Apple Mail Privacy Protection and Email Marketing

Apple recently launched Apple Mail Privacy Protection for iOS 15. This option allows Apple Mail users to opt out of tracking data being captured by email marketing services, which will affect your email marketing data and reports.

How email tracking pixels work

Any email sent from an email marketing service — such as Mailchimp, Constant Contact, Campaign Monitor, etc — contains a tiny invisible image called a tracking pixel. When the email is opened, the pixel loads, thereby letting the email service know that the email was opened. This process can also capture information like location and and IP address. (For more technical details, check out Litmus’ article.)

What is Apple Mail Privacy Protection?

The new protection allows users of Apple Mail to bypass email tracking pixels.

When someone turns the option on to block tracking data, their location and IP address won’t be recorded, and whether they open the email or not, it will be recorded as an open.

In the Mail app, Mail Privacy Protection stops senders from using invisible pixels to collect information about the user. The new feature helps users prevent senders from knowing when they open an email, and masks their IP address so it can’t be linked to other online activity or used to determine their location.

Source: Apple

What the Apple Mail Privacy Protection prompt looks like in Apple Mail on mobile

How does this affect me?

If you send email to a list of subscribers through any email marketing service (Mailchimp, Constant Contact, Campaign Monitor, and so forth) then your open rates will likely skew high from here on out. Apple Mail will record opens for every subscriber using Apple Mail Privacy Protection, no matter if they opened the email or not. So, your email marketing reports and data may show increased open rates.

What should I do?

Find out what percentage of your audience/list uses Apple Mail
Take a look at how many of your subscribers actually use Apple Mail to get an idea of how many users could opt in to this service. It’s fair to say that most Apple Mail users will opt to block tracking data, so you should assume that your Apple Mail subscribers’ data will be inaccurate from here on out when it comes to open rates and location data, and understand this when looking at your reports.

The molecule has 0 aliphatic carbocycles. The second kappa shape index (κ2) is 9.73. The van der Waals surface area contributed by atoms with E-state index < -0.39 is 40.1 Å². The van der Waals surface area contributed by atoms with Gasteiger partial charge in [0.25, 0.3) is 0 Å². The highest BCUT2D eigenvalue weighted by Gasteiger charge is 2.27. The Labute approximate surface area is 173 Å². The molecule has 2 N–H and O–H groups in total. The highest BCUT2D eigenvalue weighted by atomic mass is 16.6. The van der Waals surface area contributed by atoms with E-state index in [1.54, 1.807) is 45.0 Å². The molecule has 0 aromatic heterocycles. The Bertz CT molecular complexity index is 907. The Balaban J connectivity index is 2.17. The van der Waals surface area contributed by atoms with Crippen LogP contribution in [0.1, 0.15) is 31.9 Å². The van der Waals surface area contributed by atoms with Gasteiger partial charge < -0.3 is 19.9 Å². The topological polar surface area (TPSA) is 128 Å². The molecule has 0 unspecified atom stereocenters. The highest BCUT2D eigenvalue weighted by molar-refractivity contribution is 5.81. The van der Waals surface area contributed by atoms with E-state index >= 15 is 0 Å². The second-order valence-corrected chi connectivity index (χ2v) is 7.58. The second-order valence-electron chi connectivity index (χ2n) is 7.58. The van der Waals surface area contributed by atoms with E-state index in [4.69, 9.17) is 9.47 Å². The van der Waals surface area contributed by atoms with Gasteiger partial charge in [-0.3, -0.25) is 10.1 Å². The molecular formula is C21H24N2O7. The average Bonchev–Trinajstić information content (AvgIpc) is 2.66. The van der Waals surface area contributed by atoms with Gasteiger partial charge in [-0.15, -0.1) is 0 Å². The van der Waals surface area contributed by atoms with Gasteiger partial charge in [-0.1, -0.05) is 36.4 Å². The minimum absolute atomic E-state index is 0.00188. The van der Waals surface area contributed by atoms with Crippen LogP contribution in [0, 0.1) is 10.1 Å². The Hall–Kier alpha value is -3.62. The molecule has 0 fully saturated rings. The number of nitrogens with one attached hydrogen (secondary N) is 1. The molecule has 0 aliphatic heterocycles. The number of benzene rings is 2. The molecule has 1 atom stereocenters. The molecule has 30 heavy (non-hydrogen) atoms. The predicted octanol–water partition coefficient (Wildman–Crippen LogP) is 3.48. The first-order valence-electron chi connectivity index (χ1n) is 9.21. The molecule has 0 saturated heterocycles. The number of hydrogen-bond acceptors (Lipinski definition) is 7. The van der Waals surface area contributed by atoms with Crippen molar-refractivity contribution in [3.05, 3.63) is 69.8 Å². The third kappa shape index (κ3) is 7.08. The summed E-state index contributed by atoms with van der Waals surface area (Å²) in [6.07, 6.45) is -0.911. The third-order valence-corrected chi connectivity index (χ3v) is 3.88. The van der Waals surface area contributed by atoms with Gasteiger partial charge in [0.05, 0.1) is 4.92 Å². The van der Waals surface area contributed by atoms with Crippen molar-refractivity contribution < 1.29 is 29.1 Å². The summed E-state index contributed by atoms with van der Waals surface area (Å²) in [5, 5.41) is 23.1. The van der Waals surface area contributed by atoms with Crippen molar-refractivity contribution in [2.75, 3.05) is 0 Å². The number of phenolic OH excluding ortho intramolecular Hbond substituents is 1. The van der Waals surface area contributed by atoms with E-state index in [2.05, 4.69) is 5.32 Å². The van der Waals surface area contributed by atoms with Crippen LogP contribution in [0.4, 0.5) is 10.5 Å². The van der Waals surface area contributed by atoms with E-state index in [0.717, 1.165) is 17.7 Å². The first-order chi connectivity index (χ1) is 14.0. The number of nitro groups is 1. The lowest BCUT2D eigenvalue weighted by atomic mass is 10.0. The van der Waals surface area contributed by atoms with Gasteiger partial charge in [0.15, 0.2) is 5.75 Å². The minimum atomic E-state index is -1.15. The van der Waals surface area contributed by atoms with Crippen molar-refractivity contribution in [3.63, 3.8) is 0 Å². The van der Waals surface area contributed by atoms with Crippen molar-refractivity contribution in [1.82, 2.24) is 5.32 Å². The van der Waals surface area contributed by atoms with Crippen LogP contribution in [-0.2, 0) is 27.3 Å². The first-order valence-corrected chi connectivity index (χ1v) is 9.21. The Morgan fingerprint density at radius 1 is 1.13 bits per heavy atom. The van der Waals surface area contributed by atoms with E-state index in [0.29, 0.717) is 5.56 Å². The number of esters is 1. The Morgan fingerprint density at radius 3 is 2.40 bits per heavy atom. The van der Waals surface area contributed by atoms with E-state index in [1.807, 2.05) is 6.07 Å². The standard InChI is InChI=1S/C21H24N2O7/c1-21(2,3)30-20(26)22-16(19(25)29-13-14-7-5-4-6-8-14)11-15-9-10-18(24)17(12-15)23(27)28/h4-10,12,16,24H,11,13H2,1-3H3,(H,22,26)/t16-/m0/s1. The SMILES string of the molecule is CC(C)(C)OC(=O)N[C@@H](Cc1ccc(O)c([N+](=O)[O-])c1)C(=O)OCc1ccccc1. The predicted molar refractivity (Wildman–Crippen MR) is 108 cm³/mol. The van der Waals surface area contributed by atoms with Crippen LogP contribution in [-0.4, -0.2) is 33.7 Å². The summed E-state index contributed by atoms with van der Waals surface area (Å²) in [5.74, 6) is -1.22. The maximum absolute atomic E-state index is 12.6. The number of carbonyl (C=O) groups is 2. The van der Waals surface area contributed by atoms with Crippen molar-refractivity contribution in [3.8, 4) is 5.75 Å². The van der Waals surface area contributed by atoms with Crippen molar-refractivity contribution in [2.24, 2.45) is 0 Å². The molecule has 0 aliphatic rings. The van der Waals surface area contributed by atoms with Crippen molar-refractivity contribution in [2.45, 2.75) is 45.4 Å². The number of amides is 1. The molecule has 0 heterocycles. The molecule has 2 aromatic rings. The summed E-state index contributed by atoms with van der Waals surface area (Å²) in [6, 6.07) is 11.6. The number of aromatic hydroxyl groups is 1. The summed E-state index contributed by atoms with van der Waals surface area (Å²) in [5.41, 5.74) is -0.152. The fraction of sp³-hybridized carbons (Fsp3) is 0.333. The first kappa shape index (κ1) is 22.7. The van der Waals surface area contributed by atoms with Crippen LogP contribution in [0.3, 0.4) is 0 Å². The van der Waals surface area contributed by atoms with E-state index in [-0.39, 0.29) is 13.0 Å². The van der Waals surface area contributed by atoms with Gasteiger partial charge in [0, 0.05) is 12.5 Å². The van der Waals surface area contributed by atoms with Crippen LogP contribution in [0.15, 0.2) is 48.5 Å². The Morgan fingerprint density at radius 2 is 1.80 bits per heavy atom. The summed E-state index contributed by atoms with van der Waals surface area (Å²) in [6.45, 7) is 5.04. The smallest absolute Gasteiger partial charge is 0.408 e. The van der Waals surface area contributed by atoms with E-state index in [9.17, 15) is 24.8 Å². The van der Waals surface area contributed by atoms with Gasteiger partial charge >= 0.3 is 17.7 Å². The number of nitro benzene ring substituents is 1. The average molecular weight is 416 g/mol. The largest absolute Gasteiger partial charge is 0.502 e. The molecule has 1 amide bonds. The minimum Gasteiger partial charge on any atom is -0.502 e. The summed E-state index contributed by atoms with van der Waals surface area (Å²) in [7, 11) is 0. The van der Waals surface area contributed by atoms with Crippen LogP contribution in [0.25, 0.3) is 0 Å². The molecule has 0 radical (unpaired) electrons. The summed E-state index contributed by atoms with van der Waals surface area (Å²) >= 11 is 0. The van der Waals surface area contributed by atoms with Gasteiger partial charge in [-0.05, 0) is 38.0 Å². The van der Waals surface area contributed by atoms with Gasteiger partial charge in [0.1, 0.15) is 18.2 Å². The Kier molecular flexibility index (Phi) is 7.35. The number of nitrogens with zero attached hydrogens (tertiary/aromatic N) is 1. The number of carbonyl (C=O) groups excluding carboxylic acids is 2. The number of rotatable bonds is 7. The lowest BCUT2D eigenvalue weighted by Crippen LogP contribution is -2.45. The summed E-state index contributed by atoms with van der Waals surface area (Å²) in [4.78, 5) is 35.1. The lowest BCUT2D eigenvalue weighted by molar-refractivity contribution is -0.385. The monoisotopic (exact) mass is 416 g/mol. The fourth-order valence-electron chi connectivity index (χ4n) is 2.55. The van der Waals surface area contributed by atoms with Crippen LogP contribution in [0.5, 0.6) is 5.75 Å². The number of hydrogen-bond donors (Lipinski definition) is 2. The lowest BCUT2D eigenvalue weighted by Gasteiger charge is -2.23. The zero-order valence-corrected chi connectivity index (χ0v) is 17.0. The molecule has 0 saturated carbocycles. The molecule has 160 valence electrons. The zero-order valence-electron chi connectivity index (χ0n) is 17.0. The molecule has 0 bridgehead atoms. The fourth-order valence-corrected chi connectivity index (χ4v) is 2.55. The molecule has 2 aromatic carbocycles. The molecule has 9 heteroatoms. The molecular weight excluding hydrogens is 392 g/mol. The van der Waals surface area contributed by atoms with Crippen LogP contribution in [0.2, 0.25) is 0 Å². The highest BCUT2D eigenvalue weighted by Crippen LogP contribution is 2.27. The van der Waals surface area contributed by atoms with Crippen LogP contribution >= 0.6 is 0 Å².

If you use Mailchimp, here’s how to look at what email apps your subscribers use: View and Target Subscriber Email Clients | Mailchimp

Screenshot of an example Mailchimp account showing the top email clients used by subscribers
An example of Top Email Clients data in a Mailchimp Audience (list)

Measure success based on clicks or purchases
Measure your success with email sends based around clicks instead of open rate. Since open rates are going to be skewed high, you can either do the math each time to remove Apple Mail users from the reports or simple start measuring your success through other metrics like clicks.

If you have an online shop connected to Mailchimp, you could also measure success on sales emails based on purchases.

Update A/B Tests
Likewise, depending on what percentage of your audience uses Apple Mail, A/B Tests should no longer be measured by open rates. Instead, measure for things like clicks.

Don’t rely on location data
Don’t rely on location tracking to send to subscribers based on location, since Apple Mail users will likely have their location blocked and this will account for a significant part of your list.

Collect data willingly
Collect location and email preference data from subscribers willingly through their email preference area. Collect things like their State or region and what kinds of email they are interested in receiving.

Don’t rely on location tracking to deliver relevant content any more, as a large part of your subscribers might be blocking this. In Mailchimp you can collect information by setting up preference groups or extra fields.

Be careful with Segments and cleaning your lists
If you have any segments in Mailchimp based on opens, you may want to change this.

In addition, when looking to clean up your lists and remove uninterested subscribers, don’t remove them based on lack of email opens. Instead use other measurements or a combination or measurements.

Change is Good…mostly

This is certainly a change to the data we’re used to seeing in our email marketing reports. But it puts more control and protection in user’s hands, and in my book that’s a good thing.

While we may not be able to rely on as much information on the tracking side, what we can do is ask for relevant email preferences from our subscribers so that we have accurate tally of who wants to hear from us, and what they want to be emailed about.

If you’re interested in learning more about interest groups and email fields in Mailchimp, please leave a comment or contact me.